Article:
After a couple of long dog walks and no Hutong coffee, I had declined earlier, I was pretty sleepy after all that breakfast. An afternoon of reading turned into something much more relaxing.

Zzzzzzzzzzz

Pandemic Pondering #73

The Love Tree in Spring. My last visit to this intriguing tree was in early February when a pandemic was brewing far away. A little over a month after my first visit to the tree,despite the government’s inactivity @theoldmortuary we were already limiting our contact with other humans. Better to be safe than sorry.

I had read about the tree in a local publication and was interested in using it as an image
https://issuu.com/cornerstonevision/docs/issuu_love_saltash_february_20

The February photograph I used to create a print. The first of a series of works, I hope.

Love tree , wearing Spring green. Taken from the opposite side of the tree.

The Love Tree is also known as the Family Tree. People have carved their initials on the trunk for centuries. It is said that there was a leper colony nearby and that some of the early carvings date back to that period. The tree is also known as the Family tree with people hiding small fetish objects associated with their children in the nooks and crannies of the tree and it’s roots.

This gnome was an engaging chap with his apple harvest in his basket. Who put him here and what is his significance , hidden in this tree, on a remote Cornish lane. The same question hangs over each little object.

Some of the objects are placed in hard to reach places.

High up among the carved initials.

The Love or Family tree also has a new pandemic message.

Something we are all trying to do.

Pandemic Pondering #72

Spring in Cornwall is often beautiful but it is always tempered with a lot of rain. This year, in Lockdown, Spring in Cornwall has been magnificent. The beautiful show of wild flowers on Cornish hedges are more perfect than ever, almost Chelsea Flower Show perfect, because they haven’t been subjected to the bad weather of most years. Today I got up early to catch them in the rising sun. The bees were busy and the tiny lanes were a symphony of bird song, buzzy bees and pollinators whose names I do not know.

The pictures start at home and end with the Love Tree. I wrote a blog on 13th February called Love Tree/Jelly Shoe.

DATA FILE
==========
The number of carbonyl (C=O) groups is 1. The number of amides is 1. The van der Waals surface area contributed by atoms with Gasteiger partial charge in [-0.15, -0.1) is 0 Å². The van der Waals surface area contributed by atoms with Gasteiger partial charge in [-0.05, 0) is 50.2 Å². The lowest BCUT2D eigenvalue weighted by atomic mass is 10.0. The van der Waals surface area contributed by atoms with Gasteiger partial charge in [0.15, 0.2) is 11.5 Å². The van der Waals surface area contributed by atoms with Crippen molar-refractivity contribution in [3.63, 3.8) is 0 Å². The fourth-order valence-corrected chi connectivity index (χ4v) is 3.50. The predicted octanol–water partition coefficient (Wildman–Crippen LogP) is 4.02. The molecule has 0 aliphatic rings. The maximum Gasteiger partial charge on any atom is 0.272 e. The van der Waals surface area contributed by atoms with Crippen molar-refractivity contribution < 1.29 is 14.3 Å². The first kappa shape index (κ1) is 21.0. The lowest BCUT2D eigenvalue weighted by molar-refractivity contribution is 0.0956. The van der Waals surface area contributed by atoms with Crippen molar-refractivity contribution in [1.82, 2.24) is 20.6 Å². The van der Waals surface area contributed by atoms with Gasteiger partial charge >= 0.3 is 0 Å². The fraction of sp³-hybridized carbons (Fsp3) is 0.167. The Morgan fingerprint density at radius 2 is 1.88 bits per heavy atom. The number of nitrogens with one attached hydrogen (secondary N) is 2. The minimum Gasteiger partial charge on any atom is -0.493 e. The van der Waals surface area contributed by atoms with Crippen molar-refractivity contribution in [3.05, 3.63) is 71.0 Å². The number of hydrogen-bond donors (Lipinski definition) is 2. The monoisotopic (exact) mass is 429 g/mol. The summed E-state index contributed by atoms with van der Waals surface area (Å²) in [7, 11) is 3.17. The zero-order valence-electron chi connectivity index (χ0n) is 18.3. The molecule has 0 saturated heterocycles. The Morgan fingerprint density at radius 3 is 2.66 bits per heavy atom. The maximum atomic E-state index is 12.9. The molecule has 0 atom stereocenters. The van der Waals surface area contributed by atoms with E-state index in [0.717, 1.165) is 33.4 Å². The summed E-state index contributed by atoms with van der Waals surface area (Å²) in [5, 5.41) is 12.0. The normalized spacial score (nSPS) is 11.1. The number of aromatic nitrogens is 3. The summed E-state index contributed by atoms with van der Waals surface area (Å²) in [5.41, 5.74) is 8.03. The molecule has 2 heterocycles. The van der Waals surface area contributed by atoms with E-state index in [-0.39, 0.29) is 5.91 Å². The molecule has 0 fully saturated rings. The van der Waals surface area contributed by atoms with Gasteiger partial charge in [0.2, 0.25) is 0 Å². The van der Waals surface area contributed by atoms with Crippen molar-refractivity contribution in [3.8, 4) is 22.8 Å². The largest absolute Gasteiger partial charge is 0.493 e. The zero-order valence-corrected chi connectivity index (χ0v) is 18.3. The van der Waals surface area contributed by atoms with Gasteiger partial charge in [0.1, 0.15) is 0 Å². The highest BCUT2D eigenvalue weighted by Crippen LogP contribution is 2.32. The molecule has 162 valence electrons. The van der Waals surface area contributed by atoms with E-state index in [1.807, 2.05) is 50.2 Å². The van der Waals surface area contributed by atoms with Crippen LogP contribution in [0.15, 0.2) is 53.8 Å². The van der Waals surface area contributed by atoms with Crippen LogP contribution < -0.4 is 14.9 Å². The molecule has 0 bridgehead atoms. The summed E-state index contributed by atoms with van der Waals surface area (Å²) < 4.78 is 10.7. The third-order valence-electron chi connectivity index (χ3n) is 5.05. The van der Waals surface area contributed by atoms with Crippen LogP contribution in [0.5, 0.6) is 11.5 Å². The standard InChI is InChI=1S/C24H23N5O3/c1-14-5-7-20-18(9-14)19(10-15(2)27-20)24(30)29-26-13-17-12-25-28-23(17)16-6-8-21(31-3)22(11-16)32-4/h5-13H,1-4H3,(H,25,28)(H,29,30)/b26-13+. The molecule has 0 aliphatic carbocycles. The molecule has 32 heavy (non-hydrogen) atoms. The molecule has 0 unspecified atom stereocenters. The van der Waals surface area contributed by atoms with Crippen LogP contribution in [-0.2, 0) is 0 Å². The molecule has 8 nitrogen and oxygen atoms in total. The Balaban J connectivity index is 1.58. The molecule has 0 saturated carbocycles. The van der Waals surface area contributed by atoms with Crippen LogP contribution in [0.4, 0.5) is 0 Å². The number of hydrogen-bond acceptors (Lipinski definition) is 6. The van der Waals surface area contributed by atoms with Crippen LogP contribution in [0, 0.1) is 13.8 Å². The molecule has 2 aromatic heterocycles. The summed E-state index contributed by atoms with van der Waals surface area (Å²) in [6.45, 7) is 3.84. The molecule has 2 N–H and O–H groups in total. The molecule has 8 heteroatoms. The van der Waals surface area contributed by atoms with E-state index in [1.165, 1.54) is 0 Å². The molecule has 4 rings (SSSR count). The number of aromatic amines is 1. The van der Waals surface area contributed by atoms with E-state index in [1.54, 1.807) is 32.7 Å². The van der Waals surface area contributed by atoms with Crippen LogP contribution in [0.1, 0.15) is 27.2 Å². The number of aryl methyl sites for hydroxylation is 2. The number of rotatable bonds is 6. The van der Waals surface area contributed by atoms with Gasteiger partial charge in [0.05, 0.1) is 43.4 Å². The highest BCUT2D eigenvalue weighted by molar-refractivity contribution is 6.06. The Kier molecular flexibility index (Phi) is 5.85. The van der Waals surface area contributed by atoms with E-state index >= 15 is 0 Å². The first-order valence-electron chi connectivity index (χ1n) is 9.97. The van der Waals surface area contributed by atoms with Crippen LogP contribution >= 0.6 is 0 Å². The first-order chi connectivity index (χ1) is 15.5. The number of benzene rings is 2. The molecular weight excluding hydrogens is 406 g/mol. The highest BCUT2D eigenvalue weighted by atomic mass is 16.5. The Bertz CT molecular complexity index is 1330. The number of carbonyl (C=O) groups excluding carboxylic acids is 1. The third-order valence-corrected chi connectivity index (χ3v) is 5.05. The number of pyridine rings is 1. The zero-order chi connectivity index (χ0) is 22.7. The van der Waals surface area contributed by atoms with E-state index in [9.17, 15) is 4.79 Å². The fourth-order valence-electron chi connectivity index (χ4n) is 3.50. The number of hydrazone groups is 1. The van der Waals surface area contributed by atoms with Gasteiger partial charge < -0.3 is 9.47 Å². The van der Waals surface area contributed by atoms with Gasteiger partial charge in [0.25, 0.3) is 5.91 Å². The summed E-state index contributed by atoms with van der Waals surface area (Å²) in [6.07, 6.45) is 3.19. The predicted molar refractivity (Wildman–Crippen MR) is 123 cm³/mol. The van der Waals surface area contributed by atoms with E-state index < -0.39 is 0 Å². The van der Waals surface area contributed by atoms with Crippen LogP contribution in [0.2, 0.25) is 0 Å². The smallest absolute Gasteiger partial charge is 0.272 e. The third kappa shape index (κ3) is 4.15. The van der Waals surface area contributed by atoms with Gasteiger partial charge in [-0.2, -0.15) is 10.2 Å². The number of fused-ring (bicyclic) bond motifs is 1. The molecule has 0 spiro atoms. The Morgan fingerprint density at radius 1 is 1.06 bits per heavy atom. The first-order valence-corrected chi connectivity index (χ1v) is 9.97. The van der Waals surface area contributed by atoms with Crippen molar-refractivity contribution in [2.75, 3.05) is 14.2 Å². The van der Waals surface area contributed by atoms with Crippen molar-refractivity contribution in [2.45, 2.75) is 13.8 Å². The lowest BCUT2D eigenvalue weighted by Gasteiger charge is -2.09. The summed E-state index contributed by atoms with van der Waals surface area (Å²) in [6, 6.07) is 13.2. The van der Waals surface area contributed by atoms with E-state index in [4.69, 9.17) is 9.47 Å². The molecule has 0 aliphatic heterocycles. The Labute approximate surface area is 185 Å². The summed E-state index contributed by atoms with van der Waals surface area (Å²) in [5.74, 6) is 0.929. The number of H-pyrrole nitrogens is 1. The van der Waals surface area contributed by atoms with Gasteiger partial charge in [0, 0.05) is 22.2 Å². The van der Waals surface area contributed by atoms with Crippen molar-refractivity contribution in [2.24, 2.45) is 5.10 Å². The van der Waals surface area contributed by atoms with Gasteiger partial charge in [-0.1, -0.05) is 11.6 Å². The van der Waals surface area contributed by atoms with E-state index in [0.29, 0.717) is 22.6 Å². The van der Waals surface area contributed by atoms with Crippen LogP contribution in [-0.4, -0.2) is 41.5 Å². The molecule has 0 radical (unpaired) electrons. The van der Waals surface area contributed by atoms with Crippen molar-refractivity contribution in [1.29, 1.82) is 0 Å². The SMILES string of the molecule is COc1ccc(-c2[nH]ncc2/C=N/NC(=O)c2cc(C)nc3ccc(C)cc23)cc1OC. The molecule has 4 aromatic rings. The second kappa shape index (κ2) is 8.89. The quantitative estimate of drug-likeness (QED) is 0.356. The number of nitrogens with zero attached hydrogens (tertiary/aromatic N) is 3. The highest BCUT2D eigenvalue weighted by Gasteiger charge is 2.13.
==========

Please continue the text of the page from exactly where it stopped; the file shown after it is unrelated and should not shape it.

https://theoldmortuary.design/2020/02/13/

Tomorrow it will get another whole blog to itself .

@theoldmortuary poppies.

Beautiful seed heads on some grasses that have just turned up in our front garden planters

The perimeter wall of Trematon Castle swells with vibrant colour every May and June.

I painted one of the more formal walls of the castle,in Spring, a couple of years ago.

The next few images are an homage to perfect Foxgloves. These are the hardy perennial show stoppers of the Cornish hedges around here. Their strong architectural shape is indicative of Spring in Cornish hedgerows. Usually on closer inspection that are a little battered and bruised by traditional West Country weather. In Cornwall the day Lockdown was announced the weather became sunny and for the most part predictable . The next images are a celebration of Foxgloves in their prime, untarnished by the elements.

All Foxgloves were papped on the way to the Love Tree. I will start off with a couple nearest to the castle, after that the blog gets unashamedly pink.

I came across the cutest road sign on my travels. Steady On. Such a great statement to gently urge caution.

And it’s partner sign , politely thanking drivers for due diligence.

And finally, the Love Tree, tomorrow’s blog subject.

Pandemic Ponderings #60

A day of two words.

Now there really is no link between these two words apart from the serendipity of them turning up within a lunchtime conversation within one minute of each other.

This is Pandemic Pondering #60 and I like to make special numbers a little bit different or special.

Kakistocracy could be worthy of a blog as some parts of the world are living through one right now , but I’m not certain I would feel uplifted by discussing it.

Petrichor is quite another matter. I’ve loved Petrichor all my life without knowing the word until today.

In rural Essex , where I grew up, Petrichor was pretty rare. Essex has one of the lowest rainfalls in Britain. But when it happened it was glorious.

The word was created by two Australian researchers in the 60’s. The smell is actually produced by bacteria that release Geosmin into the air when rain hits healthy soil. Humans are particularly sensitive to the fragrance and it is almost universally loved. Curiously it is also responsible for the earthy taste of beetroot which is not universally loved.

Beetroot and feta galette with za’atar and honey.

Sam’s Tamimi and Tara Wrigley, from Falastin a cookbook.

So the smell of Geosmin is what I and most humans love, and certainly my Essex experience would exactly be explained by Geosmin.

But what about my love of London streets after rain, there is precious little healthy soil in some parts of the city but there is warm tarmac and cement added to the Geosmin from parks and gardens.

© theoldmortuary

St Paul’s and its neighbours in the City of London.

Cornwall and rain are inextricably linked and Petrichor is a rare treat because once the rain sets in there are very few chances to enjoy that wonderful smell despite us having acres of lovely healthy soil. Some of it on riverbanks.